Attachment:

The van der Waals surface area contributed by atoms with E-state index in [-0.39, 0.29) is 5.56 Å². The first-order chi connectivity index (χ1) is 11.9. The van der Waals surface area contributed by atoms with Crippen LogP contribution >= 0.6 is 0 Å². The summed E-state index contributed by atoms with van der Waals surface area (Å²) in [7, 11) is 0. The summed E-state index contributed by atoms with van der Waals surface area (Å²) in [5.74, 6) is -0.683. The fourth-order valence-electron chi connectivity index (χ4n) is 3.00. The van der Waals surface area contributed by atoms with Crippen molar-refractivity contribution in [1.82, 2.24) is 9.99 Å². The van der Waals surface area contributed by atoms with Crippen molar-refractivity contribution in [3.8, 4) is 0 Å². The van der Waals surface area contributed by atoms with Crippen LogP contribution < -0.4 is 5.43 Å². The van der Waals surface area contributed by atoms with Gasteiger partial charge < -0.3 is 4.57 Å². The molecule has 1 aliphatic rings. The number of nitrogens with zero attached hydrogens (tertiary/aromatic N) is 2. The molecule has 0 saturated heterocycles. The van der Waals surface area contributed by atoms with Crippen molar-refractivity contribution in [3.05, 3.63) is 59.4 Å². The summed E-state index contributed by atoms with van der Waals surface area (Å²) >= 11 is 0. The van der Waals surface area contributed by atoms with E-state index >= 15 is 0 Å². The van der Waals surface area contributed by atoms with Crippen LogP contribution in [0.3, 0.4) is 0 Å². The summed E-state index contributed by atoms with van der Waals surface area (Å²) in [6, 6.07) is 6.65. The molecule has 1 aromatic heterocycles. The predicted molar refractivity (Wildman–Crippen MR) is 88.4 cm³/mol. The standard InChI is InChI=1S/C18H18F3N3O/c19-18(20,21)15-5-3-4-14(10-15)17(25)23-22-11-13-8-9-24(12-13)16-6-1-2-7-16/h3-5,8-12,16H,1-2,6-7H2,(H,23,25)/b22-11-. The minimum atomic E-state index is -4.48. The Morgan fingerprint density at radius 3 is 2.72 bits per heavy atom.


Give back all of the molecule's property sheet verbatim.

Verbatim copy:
The van der Waals surface area contributed by atoms with E-state index in [-0.39, 0.29) is 5.56 Å². The first-order chi connectivity index (χ1) is 11.9. The van der Waals surface area contributed by atoms with Crippen LogP contribution >= 0.6 is 0 Å². The summed E-state index contributed by atoms with van der Waals surface area (Å²) in [7, 11) is 0. The summed E-state index contributed by atoms with van der Waals surface area (Å²) in [5.74, 6) is -0.683. The fourth-order valence-electron chi connectivity index (χ4n) is 3.00. The van der Waals surface area contributed by atoms with Crippen molar-refractivity contribution in [1.82, 2.24) is 9.99 Å². The van der Waals surface area contributed by atoms with Crippen molar-refractivity contribution in [3.8, 4) is 0 Å². The van der Waals surface area contributed by atoms with Crippen LogP contribution < -0.4 is 5.43 Å². The van der Waals surface area contributed by atoms with Gasteiger partial charge < -0.3 is 4.57 Å². The molecule has 1 aliphatic rings. The number of nitrogens with zero attached hydrogens (tertiary/aromatic N) is 2. The molecule has 0 saturated heterocycles. The van der Waals surface area contributed by atoms with Crippen molar-refractivity contribution in [3.05, 3.63) is 59.4 Å². The summed E-state index contributed by atoms with van der Waals surface area (Å²) >= 11 is 0. The van der Waals surface area contributed by atoms with E-state index >= 15 is 0 Å². The van der Waals surface area contributed by atoms with Crippen LogP contribution in [0.3, 0.4) is 0 Å². The summed E-state index contributed by atoms with van der Waals surface area (Å²) in [6, 6.07) is 6.65. The molecule has 1 aromatic heterocycles. The predicted molar refractivity (Wildman–Crippen MR) is 88.4 cm³/mol. The standard InChI is InChI=1S/C18H18F3N3O/c19-18(20,21)15-5-3-4-14(10-15)17(25)23-22-11-13-8-9-24(12-13)16-6-1-2-7-16/h3-5,8-12,16H,1-2,6-7H2,(H,23,25)/b22-11-. The minimum atomic E-state index is -4.48. The Morgan fingerprint density at radius 3 is 2.72 bits per heavy atom.